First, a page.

Friday, May 20, 2011

Market Access: Pharma's Hot Potato?

Strangely enough, given that market access is nowadays probably the single most important determinant of near-term (and indeed any-term) commercial success for pharma, there weren't that many companies attending a recent event dedicated to this topic. Instead, it was mostly consultants -- gearing up one supposes to later suck hefty fees out of said absentee firms by relaying information on how to convince payers to reimburse their drugs. (Which is what market access is, in case you'd also missed it).

Then again, maybe it was understandable that many pharma stayed away: the messages aren't happy ones. The various overhauls of Europe's market access systems (that's to say, health technology assessment methods and processes) have already had "major consequences" on drug pricing, said Pierre-Phillippe Sagnier, VP Global Market Access at Bayer Schering Pharma.

Yet it remains unclear precisely what criterial those overhauling systems use to judge the value of new drugs. Thus, in Germany, Europe's largest and arguably most influential market, all new products are now subject to a compulsory cost-effectiveness exam after just six months on the market. Moreover, while this exam determines a drug's pricing fate, the marking system remains opaque.

That matters because many European countries look to Germany when making their own pricing decisions and drug-value judgments. Thus, a bad mark in Berlin could spell disaster for a product in Europe as a whole. (Tip: Germany's hot on relative cost-effectiveness, so you can mostly forget placebo-controlled trials.)

On the other hand, most European countries do nevertheless now have their own HTA systems, with their own particular methods and biases. That means each requires a bottom-up information feed from local execs and a degree of regional tailoring. Pharmas still aren't that comfy with the trend towards regional empowerment even at the marketing level; now it has to consider regional input during development to make sure it generates appropriate data.

Partly because of the complexities required to account for these regional difference and partly because big drug makers are resistant to change, pharma apparently have little idea how to fit the market access function into their traditional basket of activities. "Market access works across all functions; it's essentially an integrating function," commented Janice Haigh, Senior Director, Pricing & Market Access for Astellas Pharma Europe. She's trying to figure out market access for the Japanese firm, which has shifted from part of Operations to Marketing. She and other executives suggest that, at the moment, no-one's really managed to position market access right. Bayer has moved it about from development to commercial and is now trying to integrate the two. "It will take some time," says Sagnier.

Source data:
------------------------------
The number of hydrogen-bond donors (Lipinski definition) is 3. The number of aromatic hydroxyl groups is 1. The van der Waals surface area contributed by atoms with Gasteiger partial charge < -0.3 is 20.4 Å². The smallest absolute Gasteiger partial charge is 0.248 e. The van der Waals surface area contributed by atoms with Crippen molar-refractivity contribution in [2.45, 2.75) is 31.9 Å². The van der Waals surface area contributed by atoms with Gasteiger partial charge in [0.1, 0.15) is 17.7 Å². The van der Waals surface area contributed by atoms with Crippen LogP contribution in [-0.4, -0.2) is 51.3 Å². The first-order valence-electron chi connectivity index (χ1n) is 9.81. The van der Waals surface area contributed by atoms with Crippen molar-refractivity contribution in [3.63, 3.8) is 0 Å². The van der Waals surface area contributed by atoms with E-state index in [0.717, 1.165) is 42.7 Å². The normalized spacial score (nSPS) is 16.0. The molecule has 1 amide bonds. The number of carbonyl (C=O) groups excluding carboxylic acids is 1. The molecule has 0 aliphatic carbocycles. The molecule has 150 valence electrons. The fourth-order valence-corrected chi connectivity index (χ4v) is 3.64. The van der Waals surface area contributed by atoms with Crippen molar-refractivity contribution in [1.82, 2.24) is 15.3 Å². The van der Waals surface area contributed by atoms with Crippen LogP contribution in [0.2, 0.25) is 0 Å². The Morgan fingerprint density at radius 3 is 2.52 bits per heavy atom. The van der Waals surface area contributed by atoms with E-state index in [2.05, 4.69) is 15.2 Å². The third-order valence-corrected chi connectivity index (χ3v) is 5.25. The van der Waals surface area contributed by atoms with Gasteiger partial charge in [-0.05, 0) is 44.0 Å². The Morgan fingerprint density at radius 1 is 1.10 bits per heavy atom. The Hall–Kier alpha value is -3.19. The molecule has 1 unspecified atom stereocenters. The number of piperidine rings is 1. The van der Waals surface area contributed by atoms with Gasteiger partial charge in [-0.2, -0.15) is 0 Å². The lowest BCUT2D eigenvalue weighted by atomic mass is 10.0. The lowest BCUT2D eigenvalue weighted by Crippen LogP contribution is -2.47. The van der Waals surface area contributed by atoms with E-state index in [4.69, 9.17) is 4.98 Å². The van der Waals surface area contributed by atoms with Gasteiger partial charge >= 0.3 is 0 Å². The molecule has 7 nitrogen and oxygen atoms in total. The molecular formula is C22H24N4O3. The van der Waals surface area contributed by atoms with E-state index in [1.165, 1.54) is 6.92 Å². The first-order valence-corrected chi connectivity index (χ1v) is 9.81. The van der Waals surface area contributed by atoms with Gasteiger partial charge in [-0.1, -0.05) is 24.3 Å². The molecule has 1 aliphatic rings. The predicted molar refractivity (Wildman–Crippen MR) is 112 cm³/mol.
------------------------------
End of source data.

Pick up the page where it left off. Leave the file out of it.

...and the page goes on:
There are some ideas trickling through, including better mechanisms to address the global vs. local disconnect that can arise in market access. Astellas, for instance, groups payers into five or six types, according to Haigh, which share similar priorities.

But there are also signs of a wait-and-see attitude that most pharma can ill afford. Regarding the the German system, for instance, where the first outcomes are expected in August 2011, "we're quite glad we are not launching anything in 2011/2012; we're happy to see how other drugs get on, " admitted Bayer's senior market access manager, Jens Lipinski.

Top management at several Big Pharma are talking big talk about market access. It's unclear, from this blogger's lunch chats during the above-mentioned meeting, that this world view has trickled down through the ranks.

In reality shifting the commercial mentality away from pushing drugs at doctors and towards building relationships with national and regional payers requires new skills. So too, does dreaming up risk-sharing deals and embracing integrated care contracts. It's tough stuff that will remain a hot potato no one department wants to own -- let alone a subject that can attract conference attendees.

image by flickrer Jess Gambacurta used under creative commons

No comments: